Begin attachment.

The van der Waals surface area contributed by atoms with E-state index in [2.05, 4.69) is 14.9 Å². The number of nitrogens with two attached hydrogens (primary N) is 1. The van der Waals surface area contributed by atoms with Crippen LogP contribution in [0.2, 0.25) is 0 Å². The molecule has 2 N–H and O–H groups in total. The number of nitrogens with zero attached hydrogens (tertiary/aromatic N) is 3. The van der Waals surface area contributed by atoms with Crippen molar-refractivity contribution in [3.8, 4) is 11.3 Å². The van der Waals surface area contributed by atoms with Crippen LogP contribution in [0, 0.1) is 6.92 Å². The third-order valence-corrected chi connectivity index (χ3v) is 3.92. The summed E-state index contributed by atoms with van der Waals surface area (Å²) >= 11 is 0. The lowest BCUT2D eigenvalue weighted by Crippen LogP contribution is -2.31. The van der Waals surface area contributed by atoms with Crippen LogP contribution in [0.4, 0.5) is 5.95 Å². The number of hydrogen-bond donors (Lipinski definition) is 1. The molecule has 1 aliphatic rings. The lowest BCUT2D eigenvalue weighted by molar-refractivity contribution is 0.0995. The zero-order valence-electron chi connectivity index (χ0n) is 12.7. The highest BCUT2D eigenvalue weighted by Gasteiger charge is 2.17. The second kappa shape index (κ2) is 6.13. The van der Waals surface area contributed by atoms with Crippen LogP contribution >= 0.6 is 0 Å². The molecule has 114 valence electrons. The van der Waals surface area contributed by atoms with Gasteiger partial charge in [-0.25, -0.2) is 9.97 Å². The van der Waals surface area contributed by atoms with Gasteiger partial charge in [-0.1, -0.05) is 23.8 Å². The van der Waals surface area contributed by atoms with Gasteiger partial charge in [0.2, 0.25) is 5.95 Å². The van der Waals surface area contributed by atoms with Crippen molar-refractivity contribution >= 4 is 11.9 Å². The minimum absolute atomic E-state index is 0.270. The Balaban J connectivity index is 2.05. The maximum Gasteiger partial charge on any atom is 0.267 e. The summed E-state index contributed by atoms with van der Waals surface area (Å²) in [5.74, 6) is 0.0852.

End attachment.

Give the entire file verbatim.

The van der Waals surface area contributed by atoms with E-state index in [2.05, 4.69) is 14.9 Å². The number of nitrogens with two attached hydrogens (primary N) is 1. The van der Waals surface area contributed by atoms with Crippen LogP contribution in [0.2, 0.25) is 0 Å². The molecule has 2 N–H and O–H groups in total. The number of nitrogens with zero attached hydrogens (tertiary/aromatic N) is 3. The van der Waals surface area contributed by atoms with Crippen molar-refractivity contribution in [3.8, 4) is 11.3 Å². The van der Waals surface area contributed by atoms with Crippen LogP contribution in [0, 0.1) is 6.92 Å². The third-order valence-corrected chi connectivity index (χ3v) is 3.92. The summed E-state index contributed by atoms with van der Waals surface area (Å²) >= 11 is 0. The lowest BCUT2D eigenvalue weighted by Crippen LogP contribution is -2.31. The van der Waals surface area contributed by atoms with Crippen LogP contribution in [0.4, 0.5) is 5.95 Å². The number of hydrogen-bond donors (Lipinski definition) is 1. The molecule has 1 aliphatic rings. The lowest BCUT2D eigenvalue weighted by molar-refractivity contribution is 0.0995. The zero-order valence-electron chi connectivity index (χ0n) is 12.7. The highest BCUT2D eigenvalue weighted by Gasteiger charge is 2.17. The second kappa shape index (κ2) is 6.13. The van der Waals surface area contributed by atoms with Crippen LogP contribution >= 0.6 is 0 Å². The molecule has 114 valence electrons. The van der Waals surface area contributed by atoms with Gasteiger partial charge in [-0.25, -0.2) is 9.97 Å². The van der Waals surface area contributed by atoms with Gasteiger partial charge in [-0.1, -0.05) is 23.8 Å². The van der Waals surface area contributed by atoms with Gasteiger partial charge in [0.2, 0.25) is 5.95 Å². The van der Waals surface area contributed by atoms with Crippen molar-refractivity contribution >= 4 is 11.9 Å². The minimum absolute atomic E-state index is 0.270. The Balaban J connectivity index is 2.05. The maximum Gasteiger partial charge on any atom is 0.267 e. The summed E-state index contributed by atoms with van der Waals surface area (Å²) in [5.74, 6) is 0.0852.